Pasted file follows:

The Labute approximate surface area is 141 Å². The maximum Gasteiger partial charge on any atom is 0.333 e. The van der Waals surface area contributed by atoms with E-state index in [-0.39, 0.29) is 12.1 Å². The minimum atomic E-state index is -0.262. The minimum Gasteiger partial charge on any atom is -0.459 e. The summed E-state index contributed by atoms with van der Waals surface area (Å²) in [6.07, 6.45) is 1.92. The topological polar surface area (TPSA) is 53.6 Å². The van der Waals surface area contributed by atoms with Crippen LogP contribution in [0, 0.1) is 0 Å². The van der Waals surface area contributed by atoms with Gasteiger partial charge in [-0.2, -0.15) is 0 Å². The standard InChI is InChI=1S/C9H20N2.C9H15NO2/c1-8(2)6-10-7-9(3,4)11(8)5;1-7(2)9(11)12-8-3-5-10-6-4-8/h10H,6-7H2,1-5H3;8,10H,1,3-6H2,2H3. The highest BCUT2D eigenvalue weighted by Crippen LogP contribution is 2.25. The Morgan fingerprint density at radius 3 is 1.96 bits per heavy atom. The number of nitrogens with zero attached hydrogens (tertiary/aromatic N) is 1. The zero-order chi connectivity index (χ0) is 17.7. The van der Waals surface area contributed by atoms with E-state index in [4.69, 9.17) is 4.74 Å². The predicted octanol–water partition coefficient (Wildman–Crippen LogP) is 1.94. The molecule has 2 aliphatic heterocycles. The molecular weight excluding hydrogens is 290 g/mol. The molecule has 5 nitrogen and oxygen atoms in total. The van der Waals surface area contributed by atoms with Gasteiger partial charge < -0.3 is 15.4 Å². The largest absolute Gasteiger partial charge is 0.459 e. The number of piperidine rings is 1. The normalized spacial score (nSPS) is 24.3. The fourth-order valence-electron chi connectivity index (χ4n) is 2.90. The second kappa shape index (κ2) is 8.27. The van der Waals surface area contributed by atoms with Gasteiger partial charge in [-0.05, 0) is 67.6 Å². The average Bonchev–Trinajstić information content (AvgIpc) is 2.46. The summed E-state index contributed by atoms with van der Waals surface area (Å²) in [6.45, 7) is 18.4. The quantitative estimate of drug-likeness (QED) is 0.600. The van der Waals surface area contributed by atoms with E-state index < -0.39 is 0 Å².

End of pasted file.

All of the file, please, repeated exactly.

The Labute approximate surface area is 141 Å². The maximum Gasteiger partial charge on any atom is 0.333 e. The van der Waals surface area contributed by atoms with E-state index in [-0.39, 0.29) is 12.1 Å². The minimum atomic E-state index is -0.262. The minimum Gasteiger partial charge on any atom is -0.459 e. The summed E-state index contributed by atoms with van der Waals surface area (Å²) in [6.07, 6.45) is 1.92. The topological polar surface area (TPSA) is 53.6 Å². The van der Waals surface area contributed by atoms with Crippen LogP contribution in [0, 0.1) is 0 Å². The van der Waals surface area contributed by atoms with Gasteiger partial charge in [-0.2, -0.15) is 0 Å². The standard InChI is InChI=1S/C9H20N2.C9H15NO2/c1-8(2)6-10-7-9(3,4)11(8)5;1-7(2)9(11)12-8-3-5-10-6-4-8/h10H,6-7H2,1-5H3;8,10H,1,3-6H2,2H3. The highest BCUT2D eigenvalue weighted by Crippen LogP contribution is 2.25. The Morgan fingerprint density at radius 3 is 1.96 bits per heavy atom. The number of nitrogens with zero attached hydrogens (tertiary/aromatic N) is 1. The zero-order chi connectivity index (χ0) is 17.7. The van der Waals surface area contributed by atoms with E-state index in [4.69, 9.17) is 4.74 Å². The predicted octanol–water partition coefficient (Wildman–Crippen LogP) is 1.94. The molecule has 2 aliphatic heterocycles. The molecular weight excluding hydrogens is 290 g/mol. The molecule has 5 nitrogen and oxygen atoms in total. The van der Waals surface area contributed by atoms with Gasteiger partial charge < -0.3 is 15.4 Å². The largest absolute Gasteiger partial charge is 0.459 e. The number of piperidine rings is 1. The normalized spacial score (nSPS) is 24.3. The fourth-order valence-electron chi connectivity index (χ4n) is 2.90. The second kappa shape index (κ2) is 8.27. The van der Waals surface area contributed by atoms with Gasteiger partial charge in [-0.05, 0) is 67.6 Å². The average Bonchev–Trinajstić information content (AvgIpc) is 2.46. The summed E-state index contributed by atoms with van der Waals surface area (Å²) in [6.45, 7) is 18.4. The quantitative estimate of drug-likeness (QED) is 0.600. The van der Waals surface area contributed by atoms with E-state index < -0.39 is 0 Å².